[Credit.com] “Already, Republicans are fighting hard to dismantle, or at least disempower, the nation’s newest federal consumer protection agency, the Consumer Financial Protection Bureau (CFPB). But that’s just one of several steps being weighed that could dramatically impact the balance of power between consumers and corporations during the next several years. ”
I’ve been a consumer reporter for more than 25 years, so I follow with great interest changes in consumer safeguards, like the CFPB. As this article explains, we had a bunch of new consumer protections added during the Obama years, including some dealing with predatory lenders, and now it’s looking like many will be taken away during the Trump presidency.
Something funny about laws that protect consumers: Nobody seems to care much about them until they’re personally affected.
[The Dollar Stretcher] “There are times in our lives when money slips through our fingers. It may be because we aren’t organized, we procrastinate, or we don’t jump on an opportunity before the chance goes by. Here are some ways of wasting money and having it slip through our fingers …”
We’re constantly publishing stories about money mistakes people make, but there’s always room for more ideas. This post includes things like not taking advantage of coupons, rebates and club cards, failing to plan, leveraging tax refunds and much more. Check it out.
[Money] “Trump’s tax plan is complicated. It changed several times during the course of last fall’s campaign, and, of course, the new Congress has yet to weigh in. But the Trump plan has been looked at by a number of outside groups of varying political orientations, and they all have concluded one thing: Even when you factor in the potential growth unleashed by cutting taxes, Trump’s plans will increase the deficit.”
If there’s one thing that affects nearly all of us, it’s income taxes. We’ve written about the effects of Trump’s proposed plan on people, but this article explains the effects of his plan on our nation’s budget deficit. It’s important, since Trump also promised to reduce our nation’s debt, not increase it.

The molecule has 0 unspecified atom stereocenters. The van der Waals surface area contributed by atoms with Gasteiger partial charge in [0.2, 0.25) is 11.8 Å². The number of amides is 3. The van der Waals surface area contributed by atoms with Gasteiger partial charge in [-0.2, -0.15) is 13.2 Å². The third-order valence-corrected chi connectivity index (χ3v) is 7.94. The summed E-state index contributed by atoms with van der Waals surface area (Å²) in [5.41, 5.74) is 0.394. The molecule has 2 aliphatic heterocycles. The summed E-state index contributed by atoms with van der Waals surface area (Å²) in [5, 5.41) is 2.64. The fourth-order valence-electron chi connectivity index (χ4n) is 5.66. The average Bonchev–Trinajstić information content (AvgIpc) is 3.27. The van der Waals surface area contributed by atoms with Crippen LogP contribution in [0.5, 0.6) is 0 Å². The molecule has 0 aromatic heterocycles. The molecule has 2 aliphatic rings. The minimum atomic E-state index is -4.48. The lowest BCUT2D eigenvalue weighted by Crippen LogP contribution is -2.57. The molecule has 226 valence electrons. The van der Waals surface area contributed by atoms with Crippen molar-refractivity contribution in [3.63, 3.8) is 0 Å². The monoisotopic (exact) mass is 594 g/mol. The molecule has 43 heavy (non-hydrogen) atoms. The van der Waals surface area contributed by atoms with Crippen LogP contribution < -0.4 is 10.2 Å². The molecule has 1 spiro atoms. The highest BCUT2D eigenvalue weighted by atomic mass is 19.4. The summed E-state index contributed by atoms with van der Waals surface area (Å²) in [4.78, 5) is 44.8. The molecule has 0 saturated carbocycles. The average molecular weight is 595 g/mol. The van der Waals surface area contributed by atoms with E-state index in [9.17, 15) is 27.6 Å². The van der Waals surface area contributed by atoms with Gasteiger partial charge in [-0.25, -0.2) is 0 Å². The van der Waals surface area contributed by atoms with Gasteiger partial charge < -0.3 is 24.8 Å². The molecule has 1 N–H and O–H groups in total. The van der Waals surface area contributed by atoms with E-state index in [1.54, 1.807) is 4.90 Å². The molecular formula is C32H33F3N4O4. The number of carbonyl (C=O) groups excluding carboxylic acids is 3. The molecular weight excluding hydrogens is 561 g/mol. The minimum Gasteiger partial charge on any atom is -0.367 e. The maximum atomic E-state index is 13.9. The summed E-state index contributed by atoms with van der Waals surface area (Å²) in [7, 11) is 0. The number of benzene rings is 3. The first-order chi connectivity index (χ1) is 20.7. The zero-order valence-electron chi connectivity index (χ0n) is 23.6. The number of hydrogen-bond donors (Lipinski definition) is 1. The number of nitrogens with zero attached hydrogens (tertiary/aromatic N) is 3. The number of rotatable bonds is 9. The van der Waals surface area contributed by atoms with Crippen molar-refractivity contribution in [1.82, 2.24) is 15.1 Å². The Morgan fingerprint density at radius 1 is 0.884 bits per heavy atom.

[Debt.com] “It’s not an issue he discussed much on the campaign trail, and it wasn’t clearly addressed in confirmation hearings this week for billionaire Betsy DeVos, Trump’s proposed Department of Education secretary. But about a month before the election, he did put out a plan for income-based repayment — an accelerated version of what has been available under Obama for years.”
This is a well-written article explaining Trump’s plan to help Americans pay off their student debt, as well as an step-by-step explanation of what the author did to address his personal debt. If you’ve got student debt, it’s a must-read.
[Wise Bread] “… although most money-saving hacks are well worth your time, some are red herrings. They appear to be great ways to save, but in reality, they can end up costing you a lot of time and trouble for very little reward. Here are five you should avoid.”
The five hacks you should avoid are changing your own oil, making your own detergents, cutting coupons, searching endlessly for a better deal and driving a long way to save a few bucks. While I haven’t done a lot of coupon clipping or detergent-making, I am guilty of the other three. How about you?
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